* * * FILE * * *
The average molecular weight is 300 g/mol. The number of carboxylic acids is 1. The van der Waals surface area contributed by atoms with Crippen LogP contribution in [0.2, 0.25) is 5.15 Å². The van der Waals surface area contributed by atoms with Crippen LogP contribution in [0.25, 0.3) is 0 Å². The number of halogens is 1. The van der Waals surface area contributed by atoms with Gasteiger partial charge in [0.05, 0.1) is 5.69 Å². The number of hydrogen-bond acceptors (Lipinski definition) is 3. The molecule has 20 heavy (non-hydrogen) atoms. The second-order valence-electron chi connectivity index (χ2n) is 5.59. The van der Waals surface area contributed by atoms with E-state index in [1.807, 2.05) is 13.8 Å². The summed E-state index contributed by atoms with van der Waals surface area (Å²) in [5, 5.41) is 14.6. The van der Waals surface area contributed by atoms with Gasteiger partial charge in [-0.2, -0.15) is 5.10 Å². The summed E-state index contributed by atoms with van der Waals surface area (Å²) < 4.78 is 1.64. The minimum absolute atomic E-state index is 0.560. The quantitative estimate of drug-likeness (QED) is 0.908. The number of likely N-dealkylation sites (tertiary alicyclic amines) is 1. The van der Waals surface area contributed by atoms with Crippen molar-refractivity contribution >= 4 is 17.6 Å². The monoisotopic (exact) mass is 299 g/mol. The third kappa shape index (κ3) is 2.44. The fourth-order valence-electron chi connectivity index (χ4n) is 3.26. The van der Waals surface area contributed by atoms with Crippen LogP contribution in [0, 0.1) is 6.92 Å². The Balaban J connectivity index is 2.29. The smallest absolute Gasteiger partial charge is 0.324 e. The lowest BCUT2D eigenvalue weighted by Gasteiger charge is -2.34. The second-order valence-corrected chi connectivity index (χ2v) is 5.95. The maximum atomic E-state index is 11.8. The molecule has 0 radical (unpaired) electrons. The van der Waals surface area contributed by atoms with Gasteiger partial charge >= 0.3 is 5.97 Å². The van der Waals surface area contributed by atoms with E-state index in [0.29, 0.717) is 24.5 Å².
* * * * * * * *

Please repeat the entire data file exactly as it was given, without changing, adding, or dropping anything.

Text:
The average molecular weight is 300 g/mol. The number of carboxylic acids is 1. The van der Waals surface area contributed by atoms with Crippen LogP contribution in [0.2, 0.25) is 5.15 Å². The van der Waals surface area contributed by atoms with Crippen LogP contribution in [0.25, 0.3) is 0 Å². The number of halogens is 1. The van der Waals surface area contributed by atoms with Gasteiger partial charge in [0.05, 0.1) is 5.69 Å². The number of hydrogen-bond acceptors (Lipinski definition) is 3. The molecule has 20 heavy (non-hydrogen) atoms. The second-order valence-electron chi connectivity index (χ2n) is 5.59. The van der Waals surface area contributed by atoms with E-state index in [1.807, 2.05) is 13.8 Å². The summed E-state index contributed by atoms with van der Waals surface area (Å²) in [5, 5.41) is 14.6. The van der Waals surface area contributed by atoms with Gasteiger partial charge in [-0.2, -0.15) is 5.10 Å². The summed E-state index contributed by atoms with van der Waals surface area (Å²) < 4.78 is 1.64. The minimum absolute atomic E-state index is 0.560. The quantitative estimate of drug-likeness (QED) is 0.908. The number of likely N-dealkylation sites (tertiary alicyclic amines) is 1. The van der Waals surface area contributed by atoms with Crippen molar-refractivity contribution >= 4 is 17.6 Å². The monoisotopic (exact) mass is 299 g/mol. The third kappa shape index (κ3) is 2.44. The fourth-order valence-electron chi connectivity index (χ4n) is 3.26. The van der Waals surface area contributed by atoms with Crippen LogP contribution in [0, 0.1) is 6.92 Å². The Balaban J connectivity index is 2.29. The smallest absolute Gasteiger partial charge is 0.324 e. The lowest BCUT2D eigenvalue weighted by Gasteiger charge is -2.34. The second-order valence-corrected chi connectivity index (χ2v) is 5.95. The maximum atomic E-state index is 11.8. The molecule has 0 radical (unpaired) electrons. The van der Waals surface area contributed by atoms with Gasteiger partial charge >= 0.3 is 5.97 Å². The van der Waals surface area contributed by atoms with E-state index in [0.29, 0.717) is 24.5 Å².